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Generational Memory and the Critical Period [electronic resource]: Evidence for National and World Events, 1985-2010

Howard Schuman , Amy Corning
Computer Resource; Online
Ann Arbor, Mich. Inter-university Consortium for Political and Social Research [distributor] 2012
ICPSR (Series)
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AVAILABLE. This study is freely available to ICPSR member institutions.
Investigators of this study bring together survey data from sources both new and old in order to test the generational hypothesis that national and world events experienced during a "critical period" of later childhood, adolescence, and early adulthood have a disproportionate effect on memories, attitudes, and actions in later life. Also considered were competing explanations for the same evidence, especially interpretations based on period and recency effects. The data come from nine surveys, mostly national, carried out in the United States and in six other countries (China, Germany, Israel, Japan, Lithuania, and Russia), between 1985 and 2010. The hypothesis is largely supported for recall of past events, and also for commemorative behavior connected to World War II and to the Vietnam War. The evidence is mixed with regard to attitudes toward the Gulf War and the Iraq invasion, emphasizing the distinction between generational effects that result from lifetime experience and those due to a critical period. The analysis considered most of the major events faced by Americans over the past 80 years, ranging from the Great Depression to current issues, including such national traumas as the assassination of President Kennedy, the Vietnam War, and the September 11, 2001, terrorist attack. Comparable events in other countries were also examined.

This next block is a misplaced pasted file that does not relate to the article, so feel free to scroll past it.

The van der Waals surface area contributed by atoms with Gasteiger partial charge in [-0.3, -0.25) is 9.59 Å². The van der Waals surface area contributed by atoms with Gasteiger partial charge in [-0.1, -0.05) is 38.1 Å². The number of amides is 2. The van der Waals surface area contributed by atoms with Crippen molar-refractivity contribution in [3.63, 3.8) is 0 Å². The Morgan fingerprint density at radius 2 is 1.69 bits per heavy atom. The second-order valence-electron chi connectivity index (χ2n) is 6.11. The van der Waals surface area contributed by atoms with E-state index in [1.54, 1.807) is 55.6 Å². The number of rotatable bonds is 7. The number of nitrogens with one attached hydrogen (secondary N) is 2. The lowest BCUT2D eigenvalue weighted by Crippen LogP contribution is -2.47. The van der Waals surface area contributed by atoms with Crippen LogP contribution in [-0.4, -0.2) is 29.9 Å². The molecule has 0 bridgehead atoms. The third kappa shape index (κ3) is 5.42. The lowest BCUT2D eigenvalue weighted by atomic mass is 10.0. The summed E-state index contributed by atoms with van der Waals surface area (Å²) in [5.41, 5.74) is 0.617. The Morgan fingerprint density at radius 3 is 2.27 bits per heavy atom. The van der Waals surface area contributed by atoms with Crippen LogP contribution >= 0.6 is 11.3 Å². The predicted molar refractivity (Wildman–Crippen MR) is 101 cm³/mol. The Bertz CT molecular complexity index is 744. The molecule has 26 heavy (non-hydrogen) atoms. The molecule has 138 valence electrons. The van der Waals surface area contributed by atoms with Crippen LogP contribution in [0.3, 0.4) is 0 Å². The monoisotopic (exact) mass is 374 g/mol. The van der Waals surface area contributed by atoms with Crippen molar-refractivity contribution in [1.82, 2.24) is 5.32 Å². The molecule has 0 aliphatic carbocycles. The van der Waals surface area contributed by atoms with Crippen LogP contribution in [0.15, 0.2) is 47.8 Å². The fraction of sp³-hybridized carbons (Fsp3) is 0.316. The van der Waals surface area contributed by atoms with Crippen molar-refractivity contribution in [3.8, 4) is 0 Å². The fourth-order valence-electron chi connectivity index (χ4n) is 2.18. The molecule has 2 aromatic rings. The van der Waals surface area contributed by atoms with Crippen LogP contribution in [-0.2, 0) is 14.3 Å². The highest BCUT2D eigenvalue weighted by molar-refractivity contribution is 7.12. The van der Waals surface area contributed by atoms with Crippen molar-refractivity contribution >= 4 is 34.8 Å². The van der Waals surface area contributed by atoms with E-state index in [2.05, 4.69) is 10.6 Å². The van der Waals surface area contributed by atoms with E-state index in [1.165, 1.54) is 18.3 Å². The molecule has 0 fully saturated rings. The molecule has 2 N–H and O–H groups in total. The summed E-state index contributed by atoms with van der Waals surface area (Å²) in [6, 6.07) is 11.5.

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ICPSR 33001
ICPSR (Series) 33001
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